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Hydros 21 CTD sensor calibration question

Home Forums Environmental Sensors Hydros 21 CTD sensor calibration question

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    • #17348
      RogerS
      Participant

      Please help to clear up my thinking about these sensors.

      This has probably been asked before, but after searching thru the forum I am not finding  answers to this question.   We have the Hydros 21 CTD sensor.  It looks like this sensor is calibrated at the factory and the sensor reports engineering values to the Mayfly datalogger.

      Is this assumption correct?

      So there is no way to calibrate a sensor int the field?

      If we need to change out a sensor there should be no need to calibrate anything in the Mayfly datalogger?

      Thanks for your help in understanding this device.

    • #17349
      neilh20
      Participant

      @rogers1313 – its a good “engineering question”. speaking as an electrical engineer and some one that has blogged on understanding traceability,  measurement range, measurement resolution. measurement accuracy and  total error band of measurement being different aspects of the  measurement.

      In short the Hydro 21 has calibrated measurements that can be read digitally (SDI-12) with defined accuracy.

      Data sheet for Hydros 21 https://library.metergroup.com/Integrator%20Guide/18468%20HYDROS%2021%20Gen2%20Integrator%20Guide.pdf

      A more complex answer on accuracy is what are you trying to measure accurately?

      See Hydros 21 CTD  ” 3.1 specifications”  and I queried  the manufacturer about some aspects of the specifications (and afterwards the specifications where updated and easier to understand). The nice part of the Hydros 21 CTD is the “low cost”, SDI-12 interface, combined  Depth, Temperature and ElectricalConductivity in one physical unit.

      Water Depth units are mm an accuracy is ±0.05% of full scale at 20 °C, for full scale of 10,000mm that is +/-5mm @ 20C

      However there is the real world “NOTE: Depth measurement accuracy assumes no abrupt temperature variations.”

      No abrupt temperature variations is not defined  – and I asked them about it – is that a 1C shift in 15minute period, or 10C shift in 15minute period. If you are measuring the last 100mm of a stream drying out in a mountain pool, with say a 10C temperature diurnal change then there may be a temperature dependency on the measurement. If you are measuring the way a water body peaks at 10m (33ft), from 1m(3ft) or well water depth changes its probably good accuracy.  The engineering challenge for this type of water depth sensor is that the pressure sensor that converts  water depth to an electrical parameter is  highly optimized resistor, which has a large temperature coefficient. Generally speaking for accuracy in the component sensor, its usually stated as between 10% and 90% of range – but this is complicated engineering. Sufficient to say again, if you want to measure the last 100mm of a stream drying out which we do in California accuracy is challenging.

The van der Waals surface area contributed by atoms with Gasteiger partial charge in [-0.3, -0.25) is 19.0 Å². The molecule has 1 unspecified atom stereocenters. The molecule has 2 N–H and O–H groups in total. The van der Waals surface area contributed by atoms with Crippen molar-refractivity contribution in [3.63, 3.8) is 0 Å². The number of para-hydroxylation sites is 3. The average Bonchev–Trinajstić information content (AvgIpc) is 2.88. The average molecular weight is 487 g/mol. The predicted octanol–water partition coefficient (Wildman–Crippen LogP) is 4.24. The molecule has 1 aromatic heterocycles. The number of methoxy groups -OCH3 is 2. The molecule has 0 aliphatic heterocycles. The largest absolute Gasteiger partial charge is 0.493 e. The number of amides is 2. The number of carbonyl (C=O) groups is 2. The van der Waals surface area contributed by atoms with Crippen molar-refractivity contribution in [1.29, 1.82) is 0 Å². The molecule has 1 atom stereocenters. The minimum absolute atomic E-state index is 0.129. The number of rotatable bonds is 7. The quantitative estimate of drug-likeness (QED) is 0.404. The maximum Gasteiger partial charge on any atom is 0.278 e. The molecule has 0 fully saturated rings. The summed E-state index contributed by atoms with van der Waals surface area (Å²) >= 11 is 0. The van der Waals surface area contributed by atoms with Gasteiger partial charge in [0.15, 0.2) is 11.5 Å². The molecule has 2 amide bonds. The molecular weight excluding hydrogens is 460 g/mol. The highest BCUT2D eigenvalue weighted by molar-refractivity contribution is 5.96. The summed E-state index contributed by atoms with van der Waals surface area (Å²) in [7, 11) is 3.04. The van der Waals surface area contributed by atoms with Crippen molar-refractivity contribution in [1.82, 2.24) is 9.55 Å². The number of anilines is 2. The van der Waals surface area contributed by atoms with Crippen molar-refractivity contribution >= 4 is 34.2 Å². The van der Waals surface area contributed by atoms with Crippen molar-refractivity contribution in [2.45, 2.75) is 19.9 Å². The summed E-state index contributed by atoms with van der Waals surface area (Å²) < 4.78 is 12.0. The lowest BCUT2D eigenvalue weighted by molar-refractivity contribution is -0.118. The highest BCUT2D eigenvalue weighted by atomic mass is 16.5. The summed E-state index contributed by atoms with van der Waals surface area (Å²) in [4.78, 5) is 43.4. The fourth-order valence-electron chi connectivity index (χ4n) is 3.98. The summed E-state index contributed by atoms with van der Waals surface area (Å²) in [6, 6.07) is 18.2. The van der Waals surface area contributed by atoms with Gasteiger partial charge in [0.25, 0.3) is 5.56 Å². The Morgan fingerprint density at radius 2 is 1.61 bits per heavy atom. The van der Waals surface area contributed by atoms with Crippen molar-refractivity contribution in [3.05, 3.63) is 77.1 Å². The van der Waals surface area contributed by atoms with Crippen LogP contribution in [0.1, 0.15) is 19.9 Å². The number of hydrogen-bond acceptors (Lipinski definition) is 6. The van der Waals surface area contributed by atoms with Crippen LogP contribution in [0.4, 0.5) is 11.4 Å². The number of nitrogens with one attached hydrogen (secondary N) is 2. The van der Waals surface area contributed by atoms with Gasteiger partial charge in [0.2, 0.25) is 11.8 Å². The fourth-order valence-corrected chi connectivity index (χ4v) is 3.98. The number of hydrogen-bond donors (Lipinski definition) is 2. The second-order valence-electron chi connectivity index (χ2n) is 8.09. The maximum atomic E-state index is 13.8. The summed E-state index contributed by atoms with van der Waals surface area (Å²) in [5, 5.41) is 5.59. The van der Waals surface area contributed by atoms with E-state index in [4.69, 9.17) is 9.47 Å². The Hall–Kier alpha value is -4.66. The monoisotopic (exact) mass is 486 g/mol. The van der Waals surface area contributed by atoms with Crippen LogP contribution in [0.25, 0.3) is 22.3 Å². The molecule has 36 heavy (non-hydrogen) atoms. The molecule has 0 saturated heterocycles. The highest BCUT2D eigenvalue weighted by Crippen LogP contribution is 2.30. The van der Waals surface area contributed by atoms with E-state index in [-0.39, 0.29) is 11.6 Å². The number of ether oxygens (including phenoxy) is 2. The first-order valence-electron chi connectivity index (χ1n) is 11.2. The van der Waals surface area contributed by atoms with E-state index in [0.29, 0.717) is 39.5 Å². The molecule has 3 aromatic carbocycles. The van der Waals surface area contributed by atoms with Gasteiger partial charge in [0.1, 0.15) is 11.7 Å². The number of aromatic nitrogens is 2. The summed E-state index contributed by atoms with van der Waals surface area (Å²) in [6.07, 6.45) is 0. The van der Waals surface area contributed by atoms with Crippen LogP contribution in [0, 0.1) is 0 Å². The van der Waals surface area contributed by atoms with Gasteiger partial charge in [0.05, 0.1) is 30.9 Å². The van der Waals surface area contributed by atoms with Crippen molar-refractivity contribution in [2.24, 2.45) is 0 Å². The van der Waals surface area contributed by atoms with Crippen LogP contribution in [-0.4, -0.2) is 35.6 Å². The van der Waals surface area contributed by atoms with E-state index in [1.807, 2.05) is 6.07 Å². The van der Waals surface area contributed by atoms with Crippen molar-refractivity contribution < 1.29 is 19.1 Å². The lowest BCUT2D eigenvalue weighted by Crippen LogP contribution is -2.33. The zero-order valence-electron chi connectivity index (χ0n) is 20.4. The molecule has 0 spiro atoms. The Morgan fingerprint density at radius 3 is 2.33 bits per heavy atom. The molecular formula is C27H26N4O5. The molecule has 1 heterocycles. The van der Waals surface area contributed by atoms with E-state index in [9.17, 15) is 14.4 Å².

Temperature is one of simples aspects of measurement and reasonable accuracy at +/1C and resolution at +/0.1C. Units are C

      EC is stated as accuracy  ±0.01 dS/m or ±10%, whichever is greater, Resolution 0.001 dS/m

      There are some users on this board who have extensive experience with CTD21, however the people I work with in drought areas with large temperature changes don’t use it, and I’ve only looked at the specs, never tested a unit.

      When it comes to sensors I have tested for accuracy and temperature dependency a number of low cost sensors, and also Keller Levelgage (lousy temperature dependency)  Keller Acculevel (better ) and the gold standard that TU Oakland uses Insitu LT500. I’ve also returned some LT500 to the manufacturer for further calibration of the temperature coefficient as it was outside their stated range.

      https://www.envirodiy.org/comparison-temperature-dependency-in-situ-lt500-and-keller-nano-level/

      https://www.envirodiy.org/measuring-low-water-in-streams-accurately/

      The LT500 has the ability to define the units, as well as few other parameters.

      Hope that is useful – BTW I’ve also started a thread on using Scaling Modular Sensors https://www.envirodiy.org/topic/geographically-scaling-modular-sensors/

    • #17351
      dan@wachusett
      Participant

      <div class=”bbp-reply-author”> @rogers1313</div>
      <div></div>
      <div>I have used the Hydros-21 for several years now and can add a bit to what Neil has mentioned. I also asked the engineers at Meter Group about temperature compensation and found their response unhelpful. My Hydros21 sensors output water depth that is highly affected by temperature (I can be more specific if you like). I run most of my Hydros21 sensors side-by-side with HOBO sensors (made by Onset Computer Corp) and I have come to the conclusion that a post-processing temperature compensation results in a much tighter match with the HOBO output and nearly eliminates the sinuosity imposed by the diurnal temperature fluctuations.   If you are running these in small streams where small change in water level can result in a large percent increase in flow, then these fluctuations can really make a difference in the measured discharge. As for conductivity, we clean off the electrodes regularly and perform corrections for drift due to fouling and apply offsets to match regularly calibrated YSI sensors which provide sanity checks a few times per month. We find the Hydros21 performs fairly well with conductivity so long as it is cleaned regularly.</div>

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